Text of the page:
is home to more than 470
species of birds (pdf) which
occur in a variety of different locations throughout the state. Most of these
are migratory birds for which the Fish and Wildlife Service is responsible under
international treaties and the Migratory Bird Treaty Act. Some of the birds stay
in Alaska year 'round. Most migrate to Canada, Central America, South America,
Asia, or the lower 48 United States. In fact, birds from Alaska pass through virtually
every other state in the Union (even Hawaii) on the way to their wintering grounds.
Maintaining migratory birds and their habitats in Alaska is clearly a matter of
national and international significance.
Service's Division of Migratory Bird Management in Alaska contributes to the conservation
of both game and nongame migratory birds throughout the state. We also study a
few Alaskan birds after they leave the state (e.g. brant in Mexico, eiders in
Siberia). The division includes a small Regional Office staff in Anchorage and
five field stations: two in Anchorage (nongame and waterfowl), two in Juneau (nongame
and waterfowl), and one in Fairbanks (waterfowl). Keeping track of and conserving
migratory bird populations in Alaska requires a variety of activities. Part of
the job is to collect information on numbers of birds and importance of different
habitats. To do this, we design and conduct many different kinds of studies: aerial surveys for waterfowl;
boat surveys for marine birds; point counts on roads, trails and rivers for land
birds; and so on. Another important part of our job is to work with other Service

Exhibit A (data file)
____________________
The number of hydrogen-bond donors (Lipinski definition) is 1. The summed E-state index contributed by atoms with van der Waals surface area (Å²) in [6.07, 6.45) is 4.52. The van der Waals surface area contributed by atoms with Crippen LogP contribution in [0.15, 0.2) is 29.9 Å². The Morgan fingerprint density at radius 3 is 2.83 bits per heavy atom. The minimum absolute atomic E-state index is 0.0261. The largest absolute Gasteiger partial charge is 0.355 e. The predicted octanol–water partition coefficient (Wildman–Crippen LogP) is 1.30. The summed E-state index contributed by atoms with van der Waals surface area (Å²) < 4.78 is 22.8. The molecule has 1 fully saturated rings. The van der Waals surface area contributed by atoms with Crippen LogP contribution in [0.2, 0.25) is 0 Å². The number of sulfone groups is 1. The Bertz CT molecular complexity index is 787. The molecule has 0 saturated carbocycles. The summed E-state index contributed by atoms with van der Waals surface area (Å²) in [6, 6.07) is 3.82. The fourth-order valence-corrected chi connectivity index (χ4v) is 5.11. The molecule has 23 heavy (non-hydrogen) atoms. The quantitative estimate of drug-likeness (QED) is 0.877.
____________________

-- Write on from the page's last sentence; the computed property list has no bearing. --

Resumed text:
offices, state and federal agencies, Alaska Native groups and private organizations
to make sure that our efforts to help birds all fit together.
Migratory Bird Management helps other resource managers use the best information available to make decisions on land uses. We maintain computerized data bases on distribution and abundance of seabirds statewide and waterfowl in many major production areas. We work with states in the various migratory bird flyways (especially the Pacific Flyway) to set annual hunting regulations. We work with Natives and others interested in migratory bird management to develop policies and programs to better understand harvest and to maintain populations of birds hunted for subsistence. We study the effects of pollution (like the Exxon Valdez oil spill) on birds and monitor recovery. We locate and protect bald eagle nest trees. We issue permits for scientific collecting and other educational uses of birds. We band/mark all kinds of birds to determine migration routes, important feeding areas, and survival over the seasons and years. We do all these things and more, but still feel like we're just scratching the surface.
Migratory Bird Management
population distribution and abundance of waterfowl, landbirds, seabirds, shorebirds,
- Identifying important breeding, brood-rearing, staging,
and wintering habitats.
- Banding and marking birds to determine migration
patterns, mortality, longevity and habitat use.
- Determining effects of
catastrophic events such as the Exxon Valdez oil spill.
- Obtaining information
on subsistence harvest of migratory birds by Alaska Natives.
databases on all of the above and providing these, as well as other technical
assistance, to other agencies, land managers and private organizations.
- Educating the public about migratory bird issues. (For an example, see our Bird
Feeding Fact Sheet (pdf).)
Although we've come
a long way since our program really came into its own in the 1980's, we are still
in the pioneering stage compared to much of the rest of the country. To find out
more about our office's program browse this website or give us a call 907-786 3443 maybe
you can help!